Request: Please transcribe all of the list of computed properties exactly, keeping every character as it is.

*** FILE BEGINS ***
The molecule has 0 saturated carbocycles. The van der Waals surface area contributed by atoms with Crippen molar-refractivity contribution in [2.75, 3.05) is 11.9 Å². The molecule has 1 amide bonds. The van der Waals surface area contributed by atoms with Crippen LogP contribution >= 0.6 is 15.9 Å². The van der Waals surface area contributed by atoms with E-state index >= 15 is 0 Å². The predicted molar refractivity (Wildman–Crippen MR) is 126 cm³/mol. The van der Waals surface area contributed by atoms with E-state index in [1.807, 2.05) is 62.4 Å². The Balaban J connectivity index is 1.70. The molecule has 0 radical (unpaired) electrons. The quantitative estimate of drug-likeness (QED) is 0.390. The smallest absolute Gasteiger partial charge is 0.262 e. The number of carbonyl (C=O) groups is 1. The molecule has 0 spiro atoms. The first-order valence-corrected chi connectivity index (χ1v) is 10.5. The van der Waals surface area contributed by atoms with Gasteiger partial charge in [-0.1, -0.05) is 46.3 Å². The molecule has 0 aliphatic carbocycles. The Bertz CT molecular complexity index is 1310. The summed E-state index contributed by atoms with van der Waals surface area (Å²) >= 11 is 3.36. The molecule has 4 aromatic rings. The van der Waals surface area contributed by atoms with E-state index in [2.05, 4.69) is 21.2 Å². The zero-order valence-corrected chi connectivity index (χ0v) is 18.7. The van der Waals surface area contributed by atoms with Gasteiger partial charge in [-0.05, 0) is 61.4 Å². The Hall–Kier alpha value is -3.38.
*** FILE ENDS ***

The molecule has 0 saturated carbocycles. The van der Waals surface area contributed by atoms with Crippen molar-refractivity contribution in [2.75, 3.05) is 11.9 Å². The molecule has 1 amide bonds. The van der Waals surface area contributed by atoms with Crippen LogP contribution >= 0.6 is 15.9 Å². The van der Waals surface area contributed by atoms with E-state index >= 15 is 0 Å². The predicted molar refractivity (Wildman–Crippen MR) is 126 cm³/mol. The van der Waals surface area contributed by atoms with E-state index in [1.807, 2.05) is 62.4 Å². The Balaban J connectivity index is 1.70. The molecule has 0 radical (unpaired) electrons. The quantitative estimate of drug-likeness (QED) is 0.390. The smallest absolute Gasteiger partial charge is 0.262 e. The number of carbonyl (C=O) groups is 1. The molecule has 0 spiro atoms. The first-order valence-corrected chi connectivity index (χ1v) is 10.5. The van der Waals surface area contributed by atoms with Gasteiger partial charge in [-0.1, -0.05) is 46.3 Å². The molecule has 0 aliphatic carbocycles. The Bertz CT molecular complexity index is 1310. The summed E-state index contributed by atoms with van der Waals surface area (Å²) >= 11 is 3.36. The molecule has 4 aromatic rings. The van der Waals surface area contributed by atoms with E-state index in [2.05, 4.69) is 21.2 Å². The zero-order valence-corrected chi connectivity index (χ0v) is 18.7. The van der Waals surface area contributed by atoms with Gasteiger partial charge in [-0.05, 0) is 61.4 Å². The Hall–Kier alpha value is -3.38.